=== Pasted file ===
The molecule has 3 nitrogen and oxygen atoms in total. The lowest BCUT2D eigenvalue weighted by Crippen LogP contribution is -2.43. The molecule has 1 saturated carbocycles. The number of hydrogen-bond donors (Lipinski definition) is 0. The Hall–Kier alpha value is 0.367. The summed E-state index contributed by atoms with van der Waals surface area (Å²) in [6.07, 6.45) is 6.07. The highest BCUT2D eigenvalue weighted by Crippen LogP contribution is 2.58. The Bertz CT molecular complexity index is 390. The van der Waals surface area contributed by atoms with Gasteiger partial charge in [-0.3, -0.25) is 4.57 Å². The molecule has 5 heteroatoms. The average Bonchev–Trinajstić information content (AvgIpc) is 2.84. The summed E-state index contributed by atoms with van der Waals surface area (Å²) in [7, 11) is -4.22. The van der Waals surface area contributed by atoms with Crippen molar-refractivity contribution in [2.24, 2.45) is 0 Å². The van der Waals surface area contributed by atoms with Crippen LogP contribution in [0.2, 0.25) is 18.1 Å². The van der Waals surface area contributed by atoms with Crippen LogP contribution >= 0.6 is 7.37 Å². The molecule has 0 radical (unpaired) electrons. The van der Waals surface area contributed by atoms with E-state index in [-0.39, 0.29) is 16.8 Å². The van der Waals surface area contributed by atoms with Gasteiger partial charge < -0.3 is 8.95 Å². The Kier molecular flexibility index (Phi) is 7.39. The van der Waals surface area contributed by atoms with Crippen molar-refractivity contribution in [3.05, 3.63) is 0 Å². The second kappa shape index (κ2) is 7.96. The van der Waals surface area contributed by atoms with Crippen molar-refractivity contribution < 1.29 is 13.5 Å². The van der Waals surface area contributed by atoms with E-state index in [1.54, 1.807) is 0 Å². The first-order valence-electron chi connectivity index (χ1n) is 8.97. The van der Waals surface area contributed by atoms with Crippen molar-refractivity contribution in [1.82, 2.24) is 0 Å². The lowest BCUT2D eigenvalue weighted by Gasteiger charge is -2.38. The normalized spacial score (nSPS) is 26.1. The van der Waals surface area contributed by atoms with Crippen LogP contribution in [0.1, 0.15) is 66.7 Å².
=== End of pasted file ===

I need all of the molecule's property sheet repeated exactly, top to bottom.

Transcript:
The molecule has 3 nitrogen and oxygen atoms in total. The lowest BCUT2D eigenvalue weighted by Crippen LogP contribution is -2.43. The molecule has 1 saturated carbocycles. The number of hydrogen-bond donors (Lipinski definition) is 0. The Hall–Kier alpha value is 0.367. The summed E-state index contributed by atoms with van der Waals surface area (Å²) in [6.07, 6.45) is 6.07. The highest BCUT2D eigenvalue weighted by Crippen LogP contribution is 2.58. The Bertz CT molecular complexity index is 390. The van der Waals surface area contributed by atoms with Gasteiger partial charge in [-0.3, -0.25) is 4.57 Å². The molecule has 5 heteroatoms. The average Bonchev–Trinajstić information content (AvgIpc) is 2.84. The summed E-state index contributed by atoms with van der Waals surface area (Å²) in [7, 11) is -4.22. The van der Waals surface area contributed by atoms with Crippen molar-refractivity contribution in [2.24, 2.45) is 0 Å². The van der Waals surface area contributed by atoms with Crippen LogP contribution in [0.2, 0.25) is 18.1 Å². The van der Waals surface area contributed by atoms with Crippen LogP contribution >= 0.6 is 7.37 Å². The molecule has 0 radical (unpaired) electrons. The van der Waals surface area contributed by atoms with E-state index in [-0.39, 0.29) is 16.8 Å². The van der Waals surface area contributed by atoms with Gasteiger partial charge < -0.3 is 8.95 Å². The Kier molecular flexibility index (Phi) is 7.39. The van der Waals surface area contributed by atoms with Crippen molar-refractivity contribution in [3.05, 3.63) is 0 Å². The second kappa shape index (κ2) is 7.96. The van der Waals surface area contributed by atoms with Crippen molar-refractivity contribution < 1.29 is 13.5 Å². The van der Waals surface area contributed by atoms with E-state index in [1.54, 1.807) is 0 Å². The first-order valence-electron chi connectivity index (χ1n) is 8.97. The van der Waals surface area contributed by atoms with Crippen molar-refractivity contribution in [1.82, 2.24) is 0 Å². The lowest BCUT2D eigenvalue weighted by Gasteiger charge is -2.38. The normalized spacial score (nSPS) is 26.1. The van der Waals surface area contributed by atoms with Crippen LogP contribution in [0.1, 0.15) is 66.7 Å².